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Trends Parasitol. 2014 May;30(5):228-33. doi: 10.1016/j.pt.2014.02.007. Epub 2014 Mar 21.

Flea control failure? Myths and realities.

Author information

1
Merial, 29 Avenue Tony Garnier, 69007 Lyon, France. Electronic address: lenaig.halos@merial.com.
2
Merial, 29 Avenue Tony Garnier, 69007 Lyon, France.
3
Department of Veterinary Sciences, University of Trás-os-Montes e Alto Douro, 5000-801 Vila Real, Portugal.
4
Faculty of Veterinary Science, Szent István University, István út 2, 1078 Budapest, Hungary.
5
Institut National Polytechnique (INP) - Ecole Nationale Vétérinaire de Toulouse, 23 Chemin des Capelles, 31076 Toulouse, France.
6
Parasitology-Mycology-Dermatology Department, Dynamyc Research Group, Ecole Nationale Vétérinaire d'Alfort, Université Paris-Est (UPE), 94704 Maisons-Alfort, France.
7
Institute of Comparative Tropical Medicine and Parasitology, Leopoldstrasse 5, 80802 Munich, Germany.
8
University of Bristol, Bristol, BS8 1UG, UK.

Abstract

Why is it that, despite the proliferation of research on their biology and control, fleas remain such a burden for companion animals and their owners? This review highlights a range of reasons for persistence and apparent treatment failures. It argues that a sustainable approach will require integrated pest management based upon a detailed understanding of the flea life cycle, targeting not only adult fleas but also the immature stages in the environment, combining several modes of control and limiting the risk of chemoresistance. Individual characteristics of the pet and its environment need to be considered. Control of fleas can be achieved, over a timescale of several months, if basic rules are respected.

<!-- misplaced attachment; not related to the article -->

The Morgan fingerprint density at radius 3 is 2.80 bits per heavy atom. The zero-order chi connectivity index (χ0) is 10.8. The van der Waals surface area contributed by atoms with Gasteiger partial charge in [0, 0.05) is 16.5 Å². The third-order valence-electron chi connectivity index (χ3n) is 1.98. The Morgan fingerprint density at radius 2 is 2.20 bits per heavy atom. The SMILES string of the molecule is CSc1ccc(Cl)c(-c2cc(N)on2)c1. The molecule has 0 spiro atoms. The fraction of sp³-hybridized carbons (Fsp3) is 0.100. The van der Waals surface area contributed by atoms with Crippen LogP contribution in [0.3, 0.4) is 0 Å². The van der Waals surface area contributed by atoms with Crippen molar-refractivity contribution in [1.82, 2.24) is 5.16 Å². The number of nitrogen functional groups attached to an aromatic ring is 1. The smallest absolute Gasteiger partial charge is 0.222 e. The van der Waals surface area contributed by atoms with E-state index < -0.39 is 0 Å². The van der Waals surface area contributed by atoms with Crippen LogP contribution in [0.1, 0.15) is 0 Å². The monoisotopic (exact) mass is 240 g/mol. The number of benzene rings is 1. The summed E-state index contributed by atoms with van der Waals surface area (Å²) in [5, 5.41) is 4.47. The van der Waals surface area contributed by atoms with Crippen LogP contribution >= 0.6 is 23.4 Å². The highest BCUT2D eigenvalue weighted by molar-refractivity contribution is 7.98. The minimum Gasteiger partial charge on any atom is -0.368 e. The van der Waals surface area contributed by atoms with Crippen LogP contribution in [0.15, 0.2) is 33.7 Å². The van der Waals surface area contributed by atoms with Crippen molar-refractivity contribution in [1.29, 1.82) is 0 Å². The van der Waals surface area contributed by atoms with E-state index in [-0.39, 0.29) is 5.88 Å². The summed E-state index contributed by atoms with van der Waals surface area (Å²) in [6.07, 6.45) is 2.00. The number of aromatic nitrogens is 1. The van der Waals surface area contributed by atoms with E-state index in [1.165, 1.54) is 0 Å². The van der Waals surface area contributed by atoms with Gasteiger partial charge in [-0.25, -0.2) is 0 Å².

KEYWORDS:

companion animals; flea control; integrated management; treatment failure

PMID:
24661796
DOI:
10.1016/j.pt.2014.02.007
[Indexed for MEDLINE]
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